• Digital signals can easily undergo mathematical changes as compared to their analog counterparts.
  • More data transmission
    • Time-division multiplexing is a great tool available for digital systems to transmit more data over unit time and over a single communication path.
  • Higher component tolerance in DSP
    • The components like resistors, capacitors, and inductors have a certain threshold in terms of temperature. Outside this threshold, as the temperature increases, they might start behaving erratically.
    • These components are not present in a digital system. Moreover, digital systems can increase their accuracy with concepts like floating-point arithmetic.
  • Easier to modify
    • To modify an analog processing system, you need to change components, test, and verify the changes. With digital processing systems, you just need to change a few commands or alter a few lines of code.
  • DSP systems can work on frequencies of a broader range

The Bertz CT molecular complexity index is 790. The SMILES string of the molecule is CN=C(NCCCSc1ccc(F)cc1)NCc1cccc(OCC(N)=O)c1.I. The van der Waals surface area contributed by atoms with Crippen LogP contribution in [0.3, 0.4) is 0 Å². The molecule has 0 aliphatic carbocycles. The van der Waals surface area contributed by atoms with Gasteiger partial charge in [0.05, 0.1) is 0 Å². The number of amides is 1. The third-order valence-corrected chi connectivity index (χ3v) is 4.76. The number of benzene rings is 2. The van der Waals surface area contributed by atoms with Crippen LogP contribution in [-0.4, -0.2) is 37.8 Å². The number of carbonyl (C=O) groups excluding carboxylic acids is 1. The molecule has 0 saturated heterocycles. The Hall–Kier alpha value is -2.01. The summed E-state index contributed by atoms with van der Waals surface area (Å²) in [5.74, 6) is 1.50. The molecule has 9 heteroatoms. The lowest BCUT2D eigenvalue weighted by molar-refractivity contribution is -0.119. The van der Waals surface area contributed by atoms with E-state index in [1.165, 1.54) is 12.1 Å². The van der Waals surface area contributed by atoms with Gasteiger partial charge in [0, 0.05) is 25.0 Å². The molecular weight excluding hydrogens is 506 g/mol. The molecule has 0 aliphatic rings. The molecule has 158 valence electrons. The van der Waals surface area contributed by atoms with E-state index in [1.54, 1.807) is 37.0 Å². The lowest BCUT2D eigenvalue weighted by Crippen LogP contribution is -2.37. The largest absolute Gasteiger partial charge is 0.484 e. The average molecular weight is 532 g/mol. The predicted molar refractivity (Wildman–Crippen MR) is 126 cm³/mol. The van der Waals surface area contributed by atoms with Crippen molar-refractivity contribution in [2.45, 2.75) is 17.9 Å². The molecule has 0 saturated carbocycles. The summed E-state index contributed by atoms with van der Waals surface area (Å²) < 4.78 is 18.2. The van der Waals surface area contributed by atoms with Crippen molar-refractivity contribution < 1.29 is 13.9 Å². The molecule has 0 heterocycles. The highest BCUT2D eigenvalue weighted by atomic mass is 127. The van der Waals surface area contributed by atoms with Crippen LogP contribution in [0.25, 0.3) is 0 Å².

• There are some natural frequencies, like seismic frequencies that detect earthquakes. These signals have very low frequencies. Traditional analog signals might not even detect these signals. However, digital signal processing systems are adept at picking up even the tiniest of disturbances and also process them easily.
  • Cost
    • When working at scale, DSPs are cheaper.

Disadvantages of a Digital Signal Processing system

  • Complexity
    • As we saw in the block diagram above, there are a lot of elements preceding and following a Digital Signal Processor. Stuff like filters and converters add to the complexity of a system.
  • Power
    • A digital signal processor is made up of transistors. Transistors consume more power since they are active components. A typical digital signal processor may contain millions of transistors. This increases the power that the system consumes.
  • Learning curve and design time
    • Learning the ins and outs of Digital Signal processing involves a steep learning curve. Setting up digital processing systems thus takes time. And if not pre-equipped with the right knowledge and tools, teams can spend a lot of time in setting up.
  • Loss of information
    • Quantization of data that is below certain Hz causes a loss in data according to the Rate-Distortion Theory.
  • Cost
    • For small systems, DSP is an expensive endeavor. Costing more than necessary.

With the basic knowledge of the concept, you are now ready to dive right into our digital signal processing course.